By Fawzya Khosti, M.A.Ed., Ed.D. (abd)

The best way I can describe situational anxiety is when someone is in a difficult or scary situation and they don’t feel they have any control of the situation. They feel completely trapped. They cannot say what they want to say and they cannot leave the situation. In some situations, there may be negative consequences for speaking out or for leaving. An example of situational anxiety may be when a parent, teacher, or boss expect you to do something you absolutely do not want to do. You feel trapped because you know that there are clear negative consequences for not doing what you are asked to do. Consequences could include getting a poor grade, or even losing your job. Another example of something that may cause situational anxiety is COVID-19. COVID-19 is not like anything we have ever experienced. It has a wide reach and has impacted everyone in the entire world at the same time, making it impossible for anyone to escape its reach. You cannot go anywhere to escape and fighting COVID-19 includes distancing yourself from others and spending the majority of your time at home.

The following are strategies to help you better cope with situational anxiety. Think about how you cope with situational anxiety. What strategy would work best for you?


Meditation is an excellent way to reduce stress and anxiety. The benefits of meditation have been studied endlessly and it has been proven to lower stress and anxiety along with promotes numerous other health benefits. Meditation is an amazing tool as it can be done anywhere, at any time, and for as long as you wish. I recommend taking a one-on-one meditation class (Victoria Goitia at or using an app such as Calm.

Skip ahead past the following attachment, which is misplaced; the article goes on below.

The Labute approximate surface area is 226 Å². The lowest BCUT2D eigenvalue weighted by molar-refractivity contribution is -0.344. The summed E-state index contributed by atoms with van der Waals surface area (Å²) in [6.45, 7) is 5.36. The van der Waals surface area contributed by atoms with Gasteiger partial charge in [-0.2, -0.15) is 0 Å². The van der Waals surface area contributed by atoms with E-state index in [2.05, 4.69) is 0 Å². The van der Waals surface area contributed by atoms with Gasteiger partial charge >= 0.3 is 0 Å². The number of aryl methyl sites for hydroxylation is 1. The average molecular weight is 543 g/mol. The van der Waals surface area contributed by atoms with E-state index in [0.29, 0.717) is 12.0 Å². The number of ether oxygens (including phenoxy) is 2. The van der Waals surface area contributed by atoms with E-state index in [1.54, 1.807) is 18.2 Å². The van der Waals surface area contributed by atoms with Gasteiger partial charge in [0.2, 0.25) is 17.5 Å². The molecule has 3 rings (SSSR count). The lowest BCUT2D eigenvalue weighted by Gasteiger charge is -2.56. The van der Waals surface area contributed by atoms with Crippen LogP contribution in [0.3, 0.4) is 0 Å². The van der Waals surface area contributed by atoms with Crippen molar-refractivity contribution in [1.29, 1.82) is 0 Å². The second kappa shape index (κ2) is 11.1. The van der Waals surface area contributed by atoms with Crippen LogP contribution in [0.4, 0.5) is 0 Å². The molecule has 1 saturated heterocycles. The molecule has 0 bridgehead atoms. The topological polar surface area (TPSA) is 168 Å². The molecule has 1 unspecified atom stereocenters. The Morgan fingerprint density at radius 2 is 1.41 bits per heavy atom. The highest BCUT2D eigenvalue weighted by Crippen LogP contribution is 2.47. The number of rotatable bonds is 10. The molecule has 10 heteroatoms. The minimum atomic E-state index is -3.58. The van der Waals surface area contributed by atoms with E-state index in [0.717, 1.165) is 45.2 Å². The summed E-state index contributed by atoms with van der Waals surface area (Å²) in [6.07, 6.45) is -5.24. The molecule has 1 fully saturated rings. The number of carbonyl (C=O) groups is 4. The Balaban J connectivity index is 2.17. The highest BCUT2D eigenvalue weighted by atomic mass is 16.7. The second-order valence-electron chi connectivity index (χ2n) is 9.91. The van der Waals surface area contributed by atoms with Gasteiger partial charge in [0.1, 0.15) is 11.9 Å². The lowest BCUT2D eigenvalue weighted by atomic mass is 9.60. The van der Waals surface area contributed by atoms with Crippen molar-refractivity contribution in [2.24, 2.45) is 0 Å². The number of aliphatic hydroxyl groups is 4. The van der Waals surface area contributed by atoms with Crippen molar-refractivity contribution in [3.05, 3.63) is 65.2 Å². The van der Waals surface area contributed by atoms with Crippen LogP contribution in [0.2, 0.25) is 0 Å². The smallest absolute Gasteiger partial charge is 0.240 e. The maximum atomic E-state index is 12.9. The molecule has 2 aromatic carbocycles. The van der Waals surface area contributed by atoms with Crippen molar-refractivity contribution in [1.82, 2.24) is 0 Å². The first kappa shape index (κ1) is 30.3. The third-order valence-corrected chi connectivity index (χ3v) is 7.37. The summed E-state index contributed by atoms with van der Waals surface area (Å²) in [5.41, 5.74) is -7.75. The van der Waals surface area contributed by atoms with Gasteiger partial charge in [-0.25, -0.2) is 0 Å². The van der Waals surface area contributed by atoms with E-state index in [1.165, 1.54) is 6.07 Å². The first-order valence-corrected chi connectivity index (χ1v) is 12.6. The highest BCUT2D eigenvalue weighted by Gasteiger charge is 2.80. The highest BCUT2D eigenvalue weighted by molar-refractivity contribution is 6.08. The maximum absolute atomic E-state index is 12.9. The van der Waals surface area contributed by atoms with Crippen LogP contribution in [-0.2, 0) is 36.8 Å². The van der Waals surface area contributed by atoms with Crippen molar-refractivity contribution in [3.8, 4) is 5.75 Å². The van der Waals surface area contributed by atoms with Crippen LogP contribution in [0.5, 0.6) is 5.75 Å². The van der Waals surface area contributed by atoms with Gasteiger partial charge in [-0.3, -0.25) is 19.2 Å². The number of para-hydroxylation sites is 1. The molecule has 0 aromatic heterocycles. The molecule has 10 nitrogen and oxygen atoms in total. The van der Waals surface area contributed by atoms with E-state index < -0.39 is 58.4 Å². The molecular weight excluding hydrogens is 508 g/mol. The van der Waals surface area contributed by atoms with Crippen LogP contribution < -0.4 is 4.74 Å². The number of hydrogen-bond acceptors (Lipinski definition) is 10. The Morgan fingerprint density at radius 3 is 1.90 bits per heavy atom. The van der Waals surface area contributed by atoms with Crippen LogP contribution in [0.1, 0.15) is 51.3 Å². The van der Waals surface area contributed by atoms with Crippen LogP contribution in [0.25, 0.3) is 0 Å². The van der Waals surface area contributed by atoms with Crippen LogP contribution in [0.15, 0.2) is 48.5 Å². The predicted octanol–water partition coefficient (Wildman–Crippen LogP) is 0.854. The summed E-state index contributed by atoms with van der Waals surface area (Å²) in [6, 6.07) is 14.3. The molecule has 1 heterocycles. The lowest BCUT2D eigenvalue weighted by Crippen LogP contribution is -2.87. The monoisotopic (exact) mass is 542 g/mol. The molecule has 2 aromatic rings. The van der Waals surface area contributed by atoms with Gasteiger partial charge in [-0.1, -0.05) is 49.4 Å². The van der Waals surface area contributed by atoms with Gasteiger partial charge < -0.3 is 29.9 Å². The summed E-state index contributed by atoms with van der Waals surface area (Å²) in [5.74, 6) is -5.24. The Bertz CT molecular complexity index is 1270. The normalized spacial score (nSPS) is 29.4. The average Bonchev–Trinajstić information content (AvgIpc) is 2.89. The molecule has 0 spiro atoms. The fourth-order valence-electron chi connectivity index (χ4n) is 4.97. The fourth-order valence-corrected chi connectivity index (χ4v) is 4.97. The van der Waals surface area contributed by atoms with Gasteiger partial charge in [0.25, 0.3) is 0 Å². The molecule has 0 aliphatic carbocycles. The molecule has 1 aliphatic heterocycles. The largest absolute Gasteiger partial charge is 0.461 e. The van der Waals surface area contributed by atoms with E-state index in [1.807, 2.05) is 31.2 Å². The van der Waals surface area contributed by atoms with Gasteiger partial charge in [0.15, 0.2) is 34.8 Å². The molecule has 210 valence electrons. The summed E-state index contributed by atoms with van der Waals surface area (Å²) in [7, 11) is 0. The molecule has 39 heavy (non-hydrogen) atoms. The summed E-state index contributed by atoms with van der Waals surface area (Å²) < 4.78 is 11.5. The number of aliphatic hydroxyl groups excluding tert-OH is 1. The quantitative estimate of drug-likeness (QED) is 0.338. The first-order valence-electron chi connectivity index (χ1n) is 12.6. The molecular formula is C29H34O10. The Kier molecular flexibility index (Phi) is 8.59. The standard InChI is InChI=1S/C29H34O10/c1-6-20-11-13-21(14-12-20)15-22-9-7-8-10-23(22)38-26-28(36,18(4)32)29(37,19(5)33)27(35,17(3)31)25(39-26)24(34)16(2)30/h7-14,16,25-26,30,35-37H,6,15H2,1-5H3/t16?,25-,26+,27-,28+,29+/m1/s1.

Hypnotherapy is another excellent way to address situational anxiety and it can be done in an office or remotely. This too has had much research supporting its benefit. As a hypnotherapist I see how much this modality has helped others so I highly recommend it. You can find a certified hypnotherapist at Hypnotic World.


In some situation seeing a counselor or therapist can provide you a safe place to discuss your anxiety. They can help you process your feelings and can help you better cope with your particular situation. You can find a psychologist at the American Psychological Association.


If you have tried meditation, hypnotherapy or counseling and your anxiety does not resolve you may consider medication. At this point you will need to speak to your primary care physician or psychiatrist to determine if medication is an appropriate next step. You can locate a psychiatrist through the American Psychiatric Association.

As a hypnotherapist I highly recommend starting off with meditation and hypnotherapy. They are the easiest to incorporate into your routine. However, I do recognize that sometimes it does help to seek the help of a professional counselor, therapist, or psychologist to help you create better coping skills. And in more challenging situations, it may help to see a psychiatrist and discuss how medication can help you better cope with anxiety. Sometimes using a combination of meditation, hypnotherapy, counseling and medication can be the best plan in reducing anxiety. Only you can determine what is best for you

This is information only – NOT medical advice


Fawzya KhostiC.HT., M.A.Ed./CI, Ed.D. (abd), Executive Function Coach and Certified Hypnotherapist

Fawzya is an educator and certified hypnotherapist. She has helped students with a variety of challenges, including AD/HD, dyslexia, dysgraphia, dyscalculia, high functioning autism, and anxiety improve their executive function skills and become more successful. Fawzya also consults with homeschooling families and has experience homeschooling children for other families. She loves watching others reach their highest potential.